How do I use the Screen command in CentOS

In CentOS, a terminal multiplexer is known as Screen or GNU Screen. Using this multiplexer, you can create a screen session and then open as many virtual terminals or windows as you want within that session. In case if you are offline, your system processes operating in a screen session will continue to run in the background, even if the session is not visible.

The screen utility is quite useful when working with numerous programs from a command-line interface or terminal shell. It also offers you the facility to detach and attach terminal sessions and share your sessions with other users.

In this post, you will learn how I use the Screen command in the CentOS system. So let’s start!

How to install Screen in CentOS

Screen utility is not included in the CentOS 8 distribution. So, if you are using CentOS 8 and want to install “Screen“, then firstly, you have to enable the “EPEL repository” on your system:

$ sudo yum install epel-release

Now, write out the below-given command for installing Screen on your CentOS system:

$ sudo yum install screen

How to use Screen in CentOS

If you want to utilize the Screen command, then type “screen” in your CentOS terminal:

$ screen

Now, you will see the following command-line interface of a Screen session:

To check out the parameters or commands of the Screen utility, Press “CTRL+A” and then “?”. This action will provide you the following information about the Screen:

You can press “Space” to view the next page or “Esc” to return from this window:

How to detach a Screen session in CentOS

We are currently working on the “screen 0” Screen session. To detach the “screen 0” session, we will press “CTRL+A” and then “d”:

How to reattach a Screen session in CentOS

Using your CentOS terminal, if you want to reattach any Screen session, then execute the command given below:

$ screen -r

From the output, you can see that multiple screen sessions are running on our CentOS system:

How to find Screen session ID in CentOS

If multiple Screen sessions are operating on your CentOS system, you have to specify the session ID in the session reattach command. In the screen command, add the “-ls” combination option to list out the Screen session with their specific session IDs:

$ screen -ls

From the retrieved output, note down the ID of the required Screen session:

In the “screen” command, adding the “-r” option forces the Screen command to reattach a Screen session. Also, you have to specify session ID in this command:

$ screen -r 4154

Now, the screen session “screen 0” is reattached:

How to switch between Screen sessions in CentOS

We have mentioned earlier that more than one Screen session may be operating simultaneously on your CentOS system. Want to switch between those Screen sessions? Press “CTRL+a” and “n” to move to the next Screen and “CTRL+a” and “p” to switch back to the previous Screen.

For instance, currently, we are using the “screen 1” session. To move back to the “screen 0”, we will press “CTRL+p” and “n”:

You can see that the previous Screen is “screen 0”, in which we switched back in:

Again, by pressing “CTRL+a” and “n”, we will move to the next screen session:

How to enable screen logging in CentOS

Screen command also allows you to record every command you have executed in your Screen session. It creates a separate log file for this purpose. To utilize this feature of the Screen command, activate the screen logging by executing the below-given command in your current Screen session:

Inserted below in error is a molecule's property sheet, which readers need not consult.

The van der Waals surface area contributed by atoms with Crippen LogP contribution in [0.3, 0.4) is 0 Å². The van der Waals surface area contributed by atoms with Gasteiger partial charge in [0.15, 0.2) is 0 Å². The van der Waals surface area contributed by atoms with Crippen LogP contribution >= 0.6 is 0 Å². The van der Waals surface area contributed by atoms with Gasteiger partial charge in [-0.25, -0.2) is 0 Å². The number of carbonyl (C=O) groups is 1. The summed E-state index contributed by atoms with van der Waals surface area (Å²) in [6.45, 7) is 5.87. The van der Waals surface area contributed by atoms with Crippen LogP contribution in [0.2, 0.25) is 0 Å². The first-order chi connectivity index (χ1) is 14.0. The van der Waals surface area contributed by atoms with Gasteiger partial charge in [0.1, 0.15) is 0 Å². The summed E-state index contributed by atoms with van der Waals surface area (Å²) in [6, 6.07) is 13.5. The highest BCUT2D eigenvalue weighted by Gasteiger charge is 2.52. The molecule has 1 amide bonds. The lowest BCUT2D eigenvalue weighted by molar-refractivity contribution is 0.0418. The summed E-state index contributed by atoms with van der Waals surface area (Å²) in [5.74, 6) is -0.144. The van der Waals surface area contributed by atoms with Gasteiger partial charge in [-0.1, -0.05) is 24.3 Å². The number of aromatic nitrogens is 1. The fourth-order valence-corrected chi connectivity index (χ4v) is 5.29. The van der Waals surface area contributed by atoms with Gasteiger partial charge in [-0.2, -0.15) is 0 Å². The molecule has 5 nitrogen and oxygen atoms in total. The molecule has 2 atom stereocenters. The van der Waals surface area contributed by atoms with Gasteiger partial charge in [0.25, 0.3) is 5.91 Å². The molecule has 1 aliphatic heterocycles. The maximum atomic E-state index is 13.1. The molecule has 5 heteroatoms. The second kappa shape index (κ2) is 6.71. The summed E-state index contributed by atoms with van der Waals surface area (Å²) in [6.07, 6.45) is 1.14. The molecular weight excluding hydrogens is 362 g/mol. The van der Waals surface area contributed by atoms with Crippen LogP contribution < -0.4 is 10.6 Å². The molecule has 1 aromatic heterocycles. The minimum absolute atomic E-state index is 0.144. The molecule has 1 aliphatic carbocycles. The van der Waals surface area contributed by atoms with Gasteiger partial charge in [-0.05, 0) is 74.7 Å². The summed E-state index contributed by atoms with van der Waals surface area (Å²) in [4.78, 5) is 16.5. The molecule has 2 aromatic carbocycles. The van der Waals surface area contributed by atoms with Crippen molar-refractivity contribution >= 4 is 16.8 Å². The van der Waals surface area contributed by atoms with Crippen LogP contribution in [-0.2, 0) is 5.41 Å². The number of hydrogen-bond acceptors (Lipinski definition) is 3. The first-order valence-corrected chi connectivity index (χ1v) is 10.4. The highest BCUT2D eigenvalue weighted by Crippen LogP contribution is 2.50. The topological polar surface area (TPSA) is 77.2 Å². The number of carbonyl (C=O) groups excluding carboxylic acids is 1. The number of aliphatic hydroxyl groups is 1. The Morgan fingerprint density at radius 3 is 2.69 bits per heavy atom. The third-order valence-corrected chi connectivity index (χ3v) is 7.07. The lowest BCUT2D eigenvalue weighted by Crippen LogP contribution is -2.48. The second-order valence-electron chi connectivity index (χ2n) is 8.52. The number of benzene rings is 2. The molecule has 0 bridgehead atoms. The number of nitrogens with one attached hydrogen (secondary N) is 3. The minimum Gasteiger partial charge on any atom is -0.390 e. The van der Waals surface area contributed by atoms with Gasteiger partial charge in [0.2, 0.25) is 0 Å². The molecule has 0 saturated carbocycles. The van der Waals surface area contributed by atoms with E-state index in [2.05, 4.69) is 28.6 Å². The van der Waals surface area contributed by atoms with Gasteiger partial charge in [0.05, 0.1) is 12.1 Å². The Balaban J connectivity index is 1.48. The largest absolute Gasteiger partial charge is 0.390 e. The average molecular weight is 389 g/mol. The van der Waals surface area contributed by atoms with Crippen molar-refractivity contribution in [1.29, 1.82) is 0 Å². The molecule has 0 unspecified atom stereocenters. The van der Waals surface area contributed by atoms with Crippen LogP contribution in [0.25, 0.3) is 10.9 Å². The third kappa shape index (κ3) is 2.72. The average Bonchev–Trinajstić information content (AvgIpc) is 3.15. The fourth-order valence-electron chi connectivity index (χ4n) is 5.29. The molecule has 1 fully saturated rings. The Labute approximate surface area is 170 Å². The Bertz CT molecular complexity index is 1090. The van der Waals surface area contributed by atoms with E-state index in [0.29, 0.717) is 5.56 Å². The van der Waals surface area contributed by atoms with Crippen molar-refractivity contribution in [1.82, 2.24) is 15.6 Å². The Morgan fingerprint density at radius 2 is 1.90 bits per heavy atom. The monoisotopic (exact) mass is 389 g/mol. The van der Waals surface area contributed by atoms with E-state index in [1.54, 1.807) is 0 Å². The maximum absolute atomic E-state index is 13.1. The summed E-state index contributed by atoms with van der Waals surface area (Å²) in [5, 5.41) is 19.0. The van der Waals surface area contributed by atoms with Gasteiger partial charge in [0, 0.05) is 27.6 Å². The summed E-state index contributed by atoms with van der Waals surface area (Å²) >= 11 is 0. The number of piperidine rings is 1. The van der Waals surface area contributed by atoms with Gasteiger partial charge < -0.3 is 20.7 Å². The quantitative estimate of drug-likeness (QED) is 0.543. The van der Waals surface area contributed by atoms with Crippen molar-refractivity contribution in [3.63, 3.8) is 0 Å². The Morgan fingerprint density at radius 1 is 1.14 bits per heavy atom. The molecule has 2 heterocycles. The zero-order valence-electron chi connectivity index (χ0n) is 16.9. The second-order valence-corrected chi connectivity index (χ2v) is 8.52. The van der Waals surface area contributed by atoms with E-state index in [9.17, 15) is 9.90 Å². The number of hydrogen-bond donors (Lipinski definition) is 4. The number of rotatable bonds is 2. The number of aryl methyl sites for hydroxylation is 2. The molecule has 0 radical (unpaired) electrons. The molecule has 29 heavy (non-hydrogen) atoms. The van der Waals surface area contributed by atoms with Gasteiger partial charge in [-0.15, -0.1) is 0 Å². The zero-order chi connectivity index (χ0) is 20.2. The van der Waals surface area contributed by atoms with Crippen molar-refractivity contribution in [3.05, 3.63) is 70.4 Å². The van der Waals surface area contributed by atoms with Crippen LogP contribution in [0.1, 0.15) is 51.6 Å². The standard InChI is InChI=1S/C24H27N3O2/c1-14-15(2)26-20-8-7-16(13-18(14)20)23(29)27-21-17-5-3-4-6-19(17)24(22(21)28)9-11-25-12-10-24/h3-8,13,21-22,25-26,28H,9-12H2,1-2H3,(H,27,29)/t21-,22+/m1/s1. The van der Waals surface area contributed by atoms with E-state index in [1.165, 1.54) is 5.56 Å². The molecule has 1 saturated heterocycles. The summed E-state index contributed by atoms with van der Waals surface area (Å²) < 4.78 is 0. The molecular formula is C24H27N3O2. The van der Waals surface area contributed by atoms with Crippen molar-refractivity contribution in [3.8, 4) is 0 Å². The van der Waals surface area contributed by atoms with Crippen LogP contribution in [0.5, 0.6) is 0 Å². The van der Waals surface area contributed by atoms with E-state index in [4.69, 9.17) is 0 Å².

$ screen -L

Here, the “-L” option is added to activate the Screen logging function:

How to lock a Screen session in CentOS

If you want to lock your Screen session, then press “CTRL+a” and “x”:

Now, your current Screen session “screen 2” is locked after pressing the keys mentioned above. To unlock it, enter your CentOS system password:

How to add a password to Screen session in CentOS

For certain security reasons, you may want to apply a password to your Screen session. This operation will ask the user to input the specified password whenever he/she wants to reattach that session.

Firstly, to utilize the functionality of adding a password to a Screen session, you have to generate a hash password. We will execute the below-given “mkpasswd” command for generating a hash password for the “linuxhint”:

$ sudo mkpasswd linuxhint

From the terminal output, note down the hash password:

Now, open up the “.screenrc” file in your “nano” editor and add the hash password to it:

$ sudo nano .screenrc

This “.screenrc” file is the configuration file of the GNU Screen:

Add the hash password, and press “CTRL+O” to save the “.screenrc” file content:

password 97hjeZPp+

Now, reattach the Screen session having the session ID “4154”:

$ screen -r 4154

After switching back to the specified Screen session, press “CTRL+a” and “x” to lock this session:

Enter the hash password you have added in the “.screenrc” file to unlock this Screen session:

How to leave a Screen session in CentOS

There exist two ways through which you can leave your current Screen session. Either press “CTRL+a” and “d” to detach the session or “CTRL+a” and “k” to terminate the currently running Screen session:


The CentOS Screen command permits its users to utilize a single terminal window manager to open multiple terminal instances. In addition to a conventional command line, Screen also comprises extended features and capabilities. In this post, we have shared how to use the Screen command in the CentOS system. We have also shown you how to switch between multiple Screen sessions. Moreover, the procedure of detaching, reattaching, locking, adding a password to a session, and terminating a Screen session is also provided in this post.

About the author

Sharqa Hameed

I am a Linux enthusiast, I love to read Every Linux blog on the internet. I hold masters degree in computer science and am passionate about learning and teaching.